Currently, there are a number of restaurants serving products made with Kernza®, including Birchwood Cafe in Minneapolis, The Perennial in San Francisco, Cafe Gratitude in the Los Angeles metro, and Avalanche Pizza in Athens, OH.

Hopworks Urban Brewery in Portland, OR and Vancouver, WA brewed Long Root Ale for Patagonia Provisions and has it on tap, in addition to the ale in four-pack cans being sold in Whole Foods in California. Bang! Brewing in St. Paul, MN has a Kernza® beer available, as does Blue Skye Brewery near us in Salina, KS.

Innovative Dumpling & Strand produces Kernza® pasta that they retail through Twin Cities-area farmers’ markets.

Additionally, Cascadian Farm plans to incorporate Kernza® into some of its foods, with expectations for products made with Kernza® available in retail markets by late 2019. Cascadian Farm’s commitment to purchase has spurred researchers and farmers to plant on commercial-scale fields versus the test sized plots currently being grown.[7]


By providing year-round soil coverage and exceptionally large belowground carbon inputs from roots, farmers growing Kernza® and other perennial grains will:

  • sequester more carbon
  • reduce nitrogen and phosphorus contamination of freshwater and marine ecosystems, and
  • reduce weed competition, minimizing tillage and herbicide applications.

With perennial soil cover, farmers stand to greatly reduce soil erosion, potentially turning agriculture into a soil-forming ecosystem, much like the natural ecosystems it replaced. Initial research suggests that due to extensive perennial roots, Kernza and other perennial crops may nurture beneficial soil microbiomes. The frequent soil disturbance required in annual crop production is disruptive to these microbiomes.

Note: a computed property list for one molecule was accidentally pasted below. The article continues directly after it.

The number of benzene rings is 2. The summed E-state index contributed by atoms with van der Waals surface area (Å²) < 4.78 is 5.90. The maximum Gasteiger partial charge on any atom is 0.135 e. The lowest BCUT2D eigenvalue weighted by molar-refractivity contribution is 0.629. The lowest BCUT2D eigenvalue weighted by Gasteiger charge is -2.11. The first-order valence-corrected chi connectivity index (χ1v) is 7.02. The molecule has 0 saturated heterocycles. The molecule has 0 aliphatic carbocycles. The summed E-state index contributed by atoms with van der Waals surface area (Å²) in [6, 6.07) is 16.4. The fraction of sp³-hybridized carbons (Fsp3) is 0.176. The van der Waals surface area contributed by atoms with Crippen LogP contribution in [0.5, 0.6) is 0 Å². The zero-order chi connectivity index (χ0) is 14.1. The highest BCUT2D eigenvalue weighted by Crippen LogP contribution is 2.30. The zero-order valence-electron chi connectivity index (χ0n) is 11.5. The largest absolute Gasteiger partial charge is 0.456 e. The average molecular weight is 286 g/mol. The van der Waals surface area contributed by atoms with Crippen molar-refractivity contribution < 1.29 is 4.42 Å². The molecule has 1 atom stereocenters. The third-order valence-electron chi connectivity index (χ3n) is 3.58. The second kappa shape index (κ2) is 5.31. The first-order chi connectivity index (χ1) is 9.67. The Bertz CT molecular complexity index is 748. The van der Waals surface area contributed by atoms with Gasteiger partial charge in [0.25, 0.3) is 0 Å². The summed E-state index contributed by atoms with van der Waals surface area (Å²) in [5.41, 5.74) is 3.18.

Deeper and more abundant root systems drive healthy soil. Scientific evidence documenting the ecosystem benefits of Kernza is accumulating.[8] Research from other perennial systems such as pastures and perennial biofuel crops provide robust evidence of the potential benefits of a perennial grain like Kernza. For example, Paustian and colleagues recently published a paper in Nature titled “Climate-Smart Soils” that compares different landscape management approaches for increasing soil carbon sequestration.[9] It is clear from their analysis that perennial grains would be a game-changer, as they could sequester carbon and maintain more cropland in production better than any alternative.

See also[edit]


  1. ^ Wagoner, P.; Schaeffer, J. R. (1990). "Perennial grain development: Past efforts and potential for the future". Critical Reviews in Plant Sciences. 9 (5): 381. doi:10.1080/07352689009382298. 
  2. ^ National Research Council of the National Academies. 2010. Toward Sustainable Agricultural Systems in the 21st Century. National Academy Press, Washington D.C. pp 249-251.
  3. ^ a b c d Cassman KG, Wood S. 2005. "Cultivated systems". Chapter 26 in Millennium Ecosystem Assessment, Ecosystems and Human Well-Being: Current State and Trends. Washington (DC): Island Press. Chiras DD, Reganold JP, Owen OS. 2004 Natural Resource Conservation. Upper Saddle River, New Jersey: Prentice-Hall.
  4. ^ Glover, JD, Reganold, JP. 2010. Perennial grains: Food security for the future. Issues in Science and Technology. Winter 2010:41-47.
  5. ^ Cox, T. S.; Glover, J. D.; Van Tassel, D. L.; Cox, C. M.; Dehaan, L. E. R. (2006). "Prospects for Developing Perennial Grain Crops". BioScience. 56 (8): 649. doi:10.1641/0006-3568(2006)56[649:PFDPGC]2.0.CO;2. 
  6. ^ a b Ewel, J. J. (1986). "Designing Agricultural Ecosystems for the Humid Tropics". Annual Review of Ecology and Systematics. 17: 245–271. doi:10.1146/
  7. ^ a b "Kernza® Grain & Perennial Agriculture | The Land Institute". The Land Institute. Retrieved 2017-12-14. 
  8. ^ Culman, Steve W., Sieglinde S. Snapp, Mary Ollenburger, Bruno Basso, and Lee R. DeHaan. “Soil and water quality rapidly responds to the perennial grain Kernza wheatgrass.” Agronomy Journal 105, no. 3 (2013): 735-744.
  9. ^ Paustian, Keith, Johannes Lehmann, Stephen Ogle, David Reay, G. Philip Robertson, and Pete Smith. “Climate-smart soils.” Nature 532, no. 7597 (2016): 49-57.